To take this issue to the practical level, we can examine one of the greatest evils in modern history, the Holocaust. Did God know with absolute certainty that Adolf Hitler would murder millions of Jews? If one holds to a view of classical foreknowledge, the answer to this question is yes. But if that is the case, it directs the blame on God. He is not off the hook. An intricate web of free will did not cause this atrocity, but God’s predetermined will did. Not only so, if such a theology leads to the belief that “there is a reason for everything,” then that leads us to the conclusion that God had a divine purpose in the execution of 6 million innocent people. Try having this discussion with a non-Christian; God inevitably comes out the bad guy.
Now if we believe that God only knew that the possibility existed that Adolf Hitler would choose an evil path, then the accountability is shifted mostly off of God and onto the individual. God’s resources are infinite but his choice to not coerce human volition leads to the natural consequences of rebellion. Such evil grieves the heart of God! Yet, he is committed to a free humanity so sometimes the natural outcome of a web of choices cause great devastation. And we should add that it was not merely Hitler who made the Holocaust happen, but there were hundreds of thousands of soldiers who enlisted and took part in a system of oppression. God certainly heard the cry of his people and felt greater pain than those who were burned in the furnaces of Auschwitz. Consider the following reflection on a God who suffers with people in the face of evil in the world:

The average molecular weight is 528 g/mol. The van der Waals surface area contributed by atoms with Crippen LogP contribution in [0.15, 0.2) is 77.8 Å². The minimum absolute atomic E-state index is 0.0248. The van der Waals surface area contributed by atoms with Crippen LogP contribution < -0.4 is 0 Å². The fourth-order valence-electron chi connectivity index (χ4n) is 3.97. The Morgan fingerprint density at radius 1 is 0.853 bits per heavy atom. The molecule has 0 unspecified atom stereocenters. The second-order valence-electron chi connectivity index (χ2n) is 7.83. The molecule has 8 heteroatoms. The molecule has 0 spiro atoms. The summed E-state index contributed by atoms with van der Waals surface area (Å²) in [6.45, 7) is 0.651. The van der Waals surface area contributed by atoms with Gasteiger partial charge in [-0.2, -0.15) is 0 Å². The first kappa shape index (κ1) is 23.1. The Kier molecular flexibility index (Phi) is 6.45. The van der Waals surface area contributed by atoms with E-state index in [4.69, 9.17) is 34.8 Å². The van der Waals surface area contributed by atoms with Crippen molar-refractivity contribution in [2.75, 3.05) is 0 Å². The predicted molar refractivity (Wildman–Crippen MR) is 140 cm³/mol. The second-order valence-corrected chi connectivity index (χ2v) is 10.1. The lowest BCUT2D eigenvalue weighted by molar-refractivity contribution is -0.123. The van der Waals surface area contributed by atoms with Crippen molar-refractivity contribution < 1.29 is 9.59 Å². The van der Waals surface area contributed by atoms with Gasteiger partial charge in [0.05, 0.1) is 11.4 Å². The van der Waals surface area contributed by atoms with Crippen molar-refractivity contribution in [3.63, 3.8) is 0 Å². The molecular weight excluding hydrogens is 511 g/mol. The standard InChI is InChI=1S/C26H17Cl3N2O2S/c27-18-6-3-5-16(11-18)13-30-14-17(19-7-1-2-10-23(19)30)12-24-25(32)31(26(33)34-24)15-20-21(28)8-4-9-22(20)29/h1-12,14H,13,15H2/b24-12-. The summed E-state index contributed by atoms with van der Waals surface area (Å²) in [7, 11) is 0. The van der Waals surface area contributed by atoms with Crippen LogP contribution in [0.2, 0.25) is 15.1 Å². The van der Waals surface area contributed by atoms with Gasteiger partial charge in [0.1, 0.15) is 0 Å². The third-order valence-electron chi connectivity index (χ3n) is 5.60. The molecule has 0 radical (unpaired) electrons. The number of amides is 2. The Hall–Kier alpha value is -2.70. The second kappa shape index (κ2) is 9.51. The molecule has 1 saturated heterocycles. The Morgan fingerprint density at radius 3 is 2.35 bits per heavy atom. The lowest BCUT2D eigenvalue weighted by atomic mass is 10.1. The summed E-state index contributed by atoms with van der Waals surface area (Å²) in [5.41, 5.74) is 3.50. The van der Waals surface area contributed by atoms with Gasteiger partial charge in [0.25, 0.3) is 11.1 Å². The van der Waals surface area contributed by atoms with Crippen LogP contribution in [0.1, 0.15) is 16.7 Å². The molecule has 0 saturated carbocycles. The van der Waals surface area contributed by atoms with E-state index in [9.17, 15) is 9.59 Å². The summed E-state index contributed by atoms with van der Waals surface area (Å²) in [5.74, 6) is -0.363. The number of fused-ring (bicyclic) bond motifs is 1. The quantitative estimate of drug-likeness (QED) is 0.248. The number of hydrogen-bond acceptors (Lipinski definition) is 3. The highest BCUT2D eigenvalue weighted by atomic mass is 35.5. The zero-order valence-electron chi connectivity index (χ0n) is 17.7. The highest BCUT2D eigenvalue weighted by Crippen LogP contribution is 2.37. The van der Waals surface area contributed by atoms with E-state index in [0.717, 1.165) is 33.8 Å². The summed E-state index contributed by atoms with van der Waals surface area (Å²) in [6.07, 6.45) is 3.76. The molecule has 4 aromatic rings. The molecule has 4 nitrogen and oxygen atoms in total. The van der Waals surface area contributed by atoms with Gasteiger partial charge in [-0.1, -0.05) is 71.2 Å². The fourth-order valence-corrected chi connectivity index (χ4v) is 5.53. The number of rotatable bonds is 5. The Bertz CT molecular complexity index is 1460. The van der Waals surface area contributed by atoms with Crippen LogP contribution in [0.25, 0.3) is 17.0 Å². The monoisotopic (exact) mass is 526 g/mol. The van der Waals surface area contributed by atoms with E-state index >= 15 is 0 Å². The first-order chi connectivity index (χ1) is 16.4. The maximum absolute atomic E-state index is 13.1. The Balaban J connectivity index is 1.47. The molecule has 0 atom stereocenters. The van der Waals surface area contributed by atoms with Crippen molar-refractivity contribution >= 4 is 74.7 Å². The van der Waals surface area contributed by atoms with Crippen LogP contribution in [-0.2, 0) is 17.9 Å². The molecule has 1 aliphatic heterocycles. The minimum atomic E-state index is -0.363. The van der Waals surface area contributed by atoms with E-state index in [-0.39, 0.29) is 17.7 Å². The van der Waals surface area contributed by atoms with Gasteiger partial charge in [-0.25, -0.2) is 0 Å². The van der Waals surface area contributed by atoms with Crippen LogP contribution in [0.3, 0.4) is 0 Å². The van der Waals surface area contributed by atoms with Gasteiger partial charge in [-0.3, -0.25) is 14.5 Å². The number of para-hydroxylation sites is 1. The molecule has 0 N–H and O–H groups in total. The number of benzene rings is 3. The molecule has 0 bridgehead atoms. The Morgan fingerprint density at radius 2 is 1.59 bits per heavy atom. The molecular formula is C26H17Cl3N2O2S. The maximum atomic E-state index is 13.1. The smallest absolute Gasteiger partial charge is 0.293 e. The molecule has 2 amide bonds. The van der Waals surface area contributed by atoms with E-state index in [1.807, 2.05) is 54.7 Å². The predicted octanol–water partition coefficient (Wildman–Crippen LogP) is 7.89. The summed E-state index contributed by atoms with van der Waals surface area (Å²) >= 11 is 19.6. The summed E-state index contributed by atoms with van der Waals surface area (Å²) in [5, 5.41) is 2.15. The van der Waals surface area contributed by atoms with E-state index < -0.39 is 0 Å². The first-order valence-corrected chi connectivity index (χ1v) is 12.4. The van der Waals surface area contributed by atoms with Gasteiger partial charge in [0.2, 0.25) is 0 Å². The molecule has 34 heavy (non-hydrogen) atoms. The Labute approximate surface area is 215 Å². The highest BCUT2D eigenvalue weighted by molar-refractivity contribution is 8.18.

For a long time I knew that God is not the impassive, unresponsive, unchanging being portrayed by the classical theologians. I knew of the pathos of God. I knew of God’s response of delight and of his response of displeasure. But strangely, his suffering I never saw before. God is not only the God of the sufferers but also the God who suffers. The pain and fallenness of humanity have entered into his heart. Through the prism of my tears I have seen a suffering God.
If we believe that God suffers with us in the midst of evil, then we can be assured that God is not the pain inflicter. He enters into time and space, into our space of anguish. If this is true, then we might discover that we are more motivated to partner with God in confronting evil with love. This is an invitation to activism! As the prophet Micah proclaimed: “He has shown you, O mortal, what is good. And what does the LORD require of you? To act justly and to love mercy and to walk humbly with your God” (Micah 6.8).
. C.S. Lewis, The Problem of Pain (San Francisco: HarperCollins, 1940, 2001), 63, 65.
. Boyd, God of the Possible: A Biblical Introduction to the Open View of God, 98-99.
. Nicholas Wolterstorff, Lament for a Son (Grand Rapids, Mich.: Eerdmans, 1987), 81.